New agreements & prohibited content

Q&A

New agreements & prohibited content

Employers have queried whether new collective agreements are still required to comply with the ‘prohibited content’ provisions under the WorkChoices legislation.

WantToReadMore

Get unlimited access to all of our content.

Employers have queried whether new collective agreements are still required to comply with the ‘prohibited content’ provisions under the WorkChoices legislation.  

A recent question to WorkplaceInfo focused on this issue.

Q.    Our company intends lodging a new collective agreement with the Workplace Authority in the next few weeks. We are aware that recent changes to the Workplace Relations Act (WRAct) mean the agreement must pass the no disadvantage test. However, there has been no mention of any changes to ‘prohibited content’ with respect to lodgement of new agreements after 28 March 2008.

We are concerned that certain conditions may be considered ‘prohibited content’.  

Is a collective agreement still required to comply with the ‘prohibited content’ provisions under the WorkChoices legislation or did the recent amendments delete this provision? 
 

A.     The WRAct still provides that prohibited content cannot be included in workplace agreements.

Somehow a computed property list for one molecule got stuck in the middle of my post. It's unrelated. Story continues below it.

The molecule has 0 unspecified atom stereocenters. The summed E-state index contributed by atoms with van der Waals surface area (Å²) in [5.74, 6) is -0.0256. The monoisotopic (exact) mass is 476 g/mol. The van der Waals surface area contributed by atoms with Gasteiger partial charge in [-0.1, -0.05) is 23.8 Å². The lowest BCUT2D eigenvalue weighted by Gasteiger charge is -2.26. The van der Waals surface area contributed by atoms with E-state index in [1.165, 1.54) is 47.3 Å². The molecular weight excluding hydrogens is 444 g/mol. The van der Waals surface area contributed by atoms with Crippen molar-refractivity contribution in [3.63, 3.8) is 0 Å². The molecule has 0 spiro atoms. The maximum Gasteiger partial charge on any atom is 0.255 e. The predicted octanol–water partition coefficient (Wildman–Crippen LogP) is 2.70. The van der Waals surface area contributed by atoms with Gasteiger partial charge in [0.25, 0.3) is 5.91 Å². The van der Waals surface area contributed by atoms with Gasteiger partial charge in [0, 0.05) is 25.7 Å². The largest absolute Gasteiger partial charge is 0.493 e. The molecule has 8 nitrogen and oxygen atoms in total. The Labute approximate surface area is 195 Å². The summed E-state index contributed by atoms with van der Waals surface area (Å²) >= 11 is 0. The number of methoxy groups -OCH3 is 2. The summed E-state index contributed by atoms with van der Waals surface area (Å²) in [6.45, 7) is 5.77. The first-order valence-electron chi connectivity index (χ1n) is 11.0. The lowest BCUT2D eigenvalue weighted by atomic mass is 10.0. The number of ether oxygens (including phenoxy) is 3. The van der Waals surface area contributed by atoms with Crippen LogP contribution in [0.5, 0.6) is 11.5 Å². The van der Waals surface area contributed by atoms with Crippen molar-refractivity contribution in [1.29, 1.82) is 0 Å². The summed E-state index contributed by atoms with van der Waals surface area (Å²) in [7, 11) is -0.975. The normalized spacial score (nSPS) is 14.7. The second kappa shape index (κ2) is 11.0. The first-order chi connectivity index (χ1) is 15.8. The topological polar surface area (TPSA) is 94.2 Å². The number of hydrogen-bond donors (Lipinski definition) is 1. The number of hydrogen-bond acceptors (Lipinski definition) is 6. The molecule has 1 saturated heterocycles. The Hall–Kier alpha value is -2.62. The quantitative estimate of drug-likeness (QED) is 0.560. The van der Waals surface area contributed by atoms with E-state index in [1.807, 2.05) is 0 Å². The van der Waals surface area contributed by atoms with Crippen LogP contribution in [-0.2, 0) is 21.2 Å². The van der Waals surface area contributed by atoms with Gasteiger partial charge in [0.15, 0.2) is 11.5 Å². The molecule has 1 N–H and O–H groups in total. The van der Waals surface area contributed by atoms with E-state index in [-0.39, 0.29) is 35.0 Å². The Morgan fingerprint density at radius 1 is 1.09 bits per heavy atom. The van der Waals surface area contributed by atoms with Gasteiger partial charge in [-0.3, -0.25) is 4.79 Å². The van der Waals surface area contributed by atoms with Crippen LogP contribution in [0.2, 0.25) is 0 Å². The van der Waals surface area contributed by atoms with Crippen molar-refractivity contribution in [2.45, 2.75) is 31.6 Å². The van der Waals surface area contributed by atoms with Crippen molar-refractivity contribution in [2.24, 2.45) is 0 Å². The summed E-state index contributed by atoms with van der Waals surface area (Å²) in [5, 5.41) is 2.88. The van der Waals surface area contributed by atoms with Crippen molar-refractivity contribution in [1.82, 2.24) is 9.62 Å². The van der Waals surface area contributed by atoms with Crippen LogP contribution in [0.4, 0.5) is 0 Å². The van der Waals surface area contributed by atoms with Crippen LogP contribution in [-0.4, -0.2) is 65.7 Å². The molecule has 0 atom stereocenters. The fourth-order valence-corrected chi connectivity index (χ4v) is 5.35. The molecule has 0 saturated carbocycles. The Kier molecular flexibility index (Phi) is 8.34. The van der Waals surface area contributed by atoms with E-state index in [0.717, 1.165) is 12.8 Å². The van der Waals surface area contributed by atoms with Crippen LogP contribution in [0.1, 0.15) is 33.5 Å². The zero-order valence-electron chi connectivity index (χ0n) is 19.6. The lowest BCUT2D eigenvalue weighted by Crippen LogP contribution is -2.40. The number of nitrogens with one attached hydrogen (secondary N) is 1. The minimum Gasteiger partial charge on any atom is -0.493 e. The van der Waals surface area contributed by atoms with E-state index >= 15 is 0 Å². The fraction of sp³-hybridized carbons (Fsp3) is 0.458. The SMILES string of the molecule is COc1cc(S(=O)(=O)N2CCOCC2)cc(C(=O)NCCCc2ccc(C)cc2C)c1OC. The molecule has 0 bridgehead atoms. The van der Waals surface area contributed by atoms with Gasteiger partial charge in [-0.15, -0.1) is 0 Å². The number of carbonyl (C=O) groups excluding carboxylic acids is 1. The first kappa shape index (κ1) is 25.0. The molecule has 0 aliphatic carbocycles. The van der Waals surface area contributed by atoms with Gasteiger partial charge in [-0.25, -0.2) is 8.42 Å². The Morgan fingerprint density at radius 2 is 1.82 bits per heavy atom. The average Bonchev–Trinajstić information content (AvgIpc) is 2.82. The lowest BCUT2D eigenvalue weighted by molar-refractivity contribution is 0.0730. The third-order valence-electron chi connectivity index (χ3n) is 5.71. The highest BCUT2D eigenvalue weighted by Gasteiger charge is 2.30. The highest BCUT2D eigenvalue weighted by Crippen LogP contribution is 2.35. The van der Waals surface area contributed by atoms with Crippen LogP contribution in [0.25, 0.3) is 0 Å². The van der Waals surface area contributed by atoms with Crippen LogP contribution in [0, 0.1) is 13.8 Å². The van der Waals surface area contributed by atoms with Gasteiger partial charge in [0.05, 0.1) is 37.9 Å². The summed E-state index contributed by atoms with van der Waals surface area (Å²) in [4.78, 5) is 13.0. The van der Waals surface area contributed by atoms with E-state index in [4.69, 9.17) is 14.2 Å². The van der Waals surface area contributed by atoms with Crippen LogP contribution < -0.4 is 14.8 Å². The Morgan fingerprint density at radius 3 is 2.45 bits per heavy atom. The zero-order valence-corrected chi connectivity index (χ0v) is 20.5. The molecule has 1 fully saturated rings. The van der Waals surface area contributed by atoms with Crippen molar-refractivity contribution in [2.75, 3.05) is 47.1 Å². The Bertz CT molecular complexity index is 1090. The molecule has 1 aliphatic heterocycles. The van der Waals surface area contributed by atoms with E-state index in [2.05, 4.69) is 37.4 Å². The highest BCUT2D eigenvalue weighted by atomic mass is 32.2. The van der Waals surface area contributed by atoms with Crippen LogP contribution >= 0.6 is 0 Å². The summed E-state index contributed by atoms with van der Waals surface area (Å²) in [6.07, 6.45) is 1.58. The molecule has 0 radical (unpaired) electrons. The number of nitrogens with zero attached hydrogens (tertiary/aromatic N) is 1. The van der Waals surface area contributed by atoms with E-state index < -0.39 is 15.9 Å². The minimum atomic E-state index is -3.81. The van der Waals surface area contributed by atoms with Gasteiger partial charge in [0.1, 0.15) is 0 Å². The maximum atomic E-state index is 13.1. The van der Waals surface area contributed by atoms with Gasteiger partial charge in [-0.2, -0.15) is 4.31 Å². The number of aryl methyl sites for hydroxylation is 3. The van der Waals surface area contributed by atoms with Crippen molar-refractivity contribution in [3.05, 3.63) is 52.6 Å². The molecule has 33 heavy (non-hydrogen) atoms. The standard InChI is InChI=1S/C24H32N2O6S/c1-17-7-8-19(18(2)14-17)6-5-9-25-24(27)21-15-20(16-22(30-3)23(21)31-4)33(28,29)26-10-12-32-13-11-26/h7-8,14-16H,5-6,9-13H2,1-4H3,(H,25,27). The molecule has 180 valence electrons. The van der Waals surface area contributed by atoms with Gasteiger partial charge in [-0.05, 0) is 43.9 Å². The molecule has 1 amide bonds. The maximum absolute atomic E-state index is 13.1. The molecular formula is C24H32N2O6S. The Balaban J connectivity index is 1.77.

A term of an agreement that contains prohibited content is void and cannot be enforced if it is included in a workplace agreement.  

Requests for review

An employer can request that the Workplace Authority Director review a workplace agreement (or variation to an agreement) for prohibited content prior to it being lodged. The review will indicate to the employer either that the agreement contains prohibited content, does not contain prohibited content or that the Authority was unable to determine whether the agreement contains prohibited content.  

An employer can also seek a review of the workplace agreement for prohibited content after it has been lodged with the Workplace Authority.  

Common examples of prohibited content

The most common examples of prohibited content include:

  • deduction of union fees from an employee’s wages

  • paid union training leave

  • restrictions on use of independent contractors or labour hire arrangements;

  • forgoing leave

  • incorporating prohibited content from an award or employment legislation as a secondary document to the agreement.

Content in contracts?

However, some employers have received legal advice (yet to be contested) that a 'memorandum of understanding' containing prohibited content could be incorporated into an employee’s contract of employment and applied under common law.  


Related
 

Prohibited content v non-allowable award matters

 

Post details